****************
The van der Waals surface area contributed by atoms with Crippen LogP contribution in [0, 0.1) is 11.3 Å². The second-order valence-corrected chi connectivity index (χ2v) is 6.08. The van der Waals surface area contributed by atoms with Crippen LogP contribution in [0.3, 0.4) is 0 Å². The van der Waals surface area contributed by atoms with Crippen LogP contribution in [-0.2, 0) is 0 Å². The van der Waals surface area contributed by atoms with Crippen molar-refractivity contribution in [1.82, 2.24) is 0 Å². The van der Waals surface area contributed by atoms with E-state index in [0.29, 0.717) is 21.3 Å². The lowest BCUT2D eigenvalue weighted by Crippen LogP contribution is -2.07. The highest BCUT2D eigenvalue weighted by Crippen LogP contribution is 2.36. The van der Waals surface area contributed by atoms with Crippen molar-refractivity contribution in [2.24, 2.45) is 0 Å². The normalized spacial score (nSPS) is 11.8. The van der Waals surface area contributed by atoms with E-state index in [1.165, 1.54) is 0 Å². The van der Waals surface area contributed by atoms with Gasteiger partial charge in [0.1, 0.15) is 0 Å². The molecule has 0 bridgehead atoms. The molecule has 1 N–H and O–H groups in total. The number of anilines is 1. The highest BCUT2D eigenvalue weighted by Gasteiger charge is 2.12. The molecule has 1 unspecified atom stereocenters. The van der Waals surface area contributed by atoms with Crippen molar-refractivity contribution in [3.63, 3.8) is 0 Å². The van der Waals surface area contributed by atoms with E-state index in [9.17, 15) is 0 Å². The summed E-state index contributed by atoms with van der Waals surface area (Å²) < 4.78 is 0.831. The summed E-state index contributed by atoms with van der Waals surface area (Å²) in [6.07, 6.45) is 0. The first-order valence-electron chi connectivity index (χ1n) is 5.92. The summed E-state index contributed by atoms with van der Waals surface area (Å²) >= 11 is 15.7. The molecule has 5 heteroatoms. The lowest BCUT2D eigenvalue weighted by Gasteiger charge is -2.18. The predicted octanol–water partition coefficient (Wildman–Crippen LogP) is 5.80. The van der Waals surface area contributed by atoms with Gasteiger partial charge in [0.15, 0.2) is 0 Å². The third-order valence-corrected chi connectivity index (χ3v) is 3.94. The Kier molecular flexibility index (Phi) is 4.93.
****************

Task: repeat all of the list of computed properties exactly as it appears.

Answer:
The van der Waals surface area contributed by atoms with Crippen LogP contribution in [0, 0.1) is 11.3 Å². The second-order valence-corrected chi connectivity index (χ2v) is 6.08. The van der Waals surface area contributed by atoms with Crippen LogP contribution in [0.3, 0.4) is 0 Å². The van der Waals surface area contributed by atoms with Crippen LogP contribution in [-0.2, 0) is 0 Å². The van der Waals surface area contributed by atoms with Crippen molar-refractivity contribution in [1.82, 2.24) is 0 Å². The van der Waals surface area contributed by atoms with E-state index in [0.29, 0.717) is 21.3 Å². The lowest BCUT2D eigenvalue weighted by Crippen LogP contribution is -2.07. The highest BCUT2D eigenvalue weighted by Crippen LogP contribution is 2.36. The van der Waals surface area contributed by atoms with Crippen molar-refractivity contribution in [2.24, 2.45) is 0 Å². The normalized spacial score (nSPS) is 11.8. The van der Waals surface area contributed by atoms with E-state index in [1.165, 1.54) is 0 Å². The van der Waals surface area contributed by atoms with Gasteiger partial charge in [0.1, 0.15) is 0 Å². The molecule has 0 bridgehead atoms. The molecule has 1 N–H and O–H groups in total. The number of anilines is 1. The highest BCUT2D eigenvalue weighted by Gasteiger charge is 2.12. The molecule has 1 unspecified atom stereocenters. The van der Waals surface area contributed by atoms with Crippen molar-refractivity contribution in [3.63, 3.8) is 0 Å². The van der Waals surface area contributed by atoms with E-state index in [9.17, 15) is 0 Å². The summed E-state index contributed by atoms with van der Waals surface area (Å²) < 4.78 is 0.831. The summed E-state index contributed by atoms with van der Waals surface area (Å²) in [6.07, 6.45) is 0. The first-order valence-electron chi connectivity index (χ1n) is 5.92. The summed E-state index contributed by atoms with van der Waals surface area (Å²) >= 11 is 15.7. The molecule has 5 heteroatoms. The lowest BCUT2D eigenvalue weighted by Gasteiger charge is -2.18. The predicted octanol–water partition coefficient (Wildman–Crippen LogP) is 5.80. The van der Waals surface area contributed by atoms with Gasteiger partial charge in [0.15, 0.2) is 0 Å². The third-order valence-corrected chi connectivity index (χ3v) is 3.94. The Kier molecular flexibility index (Phi) is 4.93.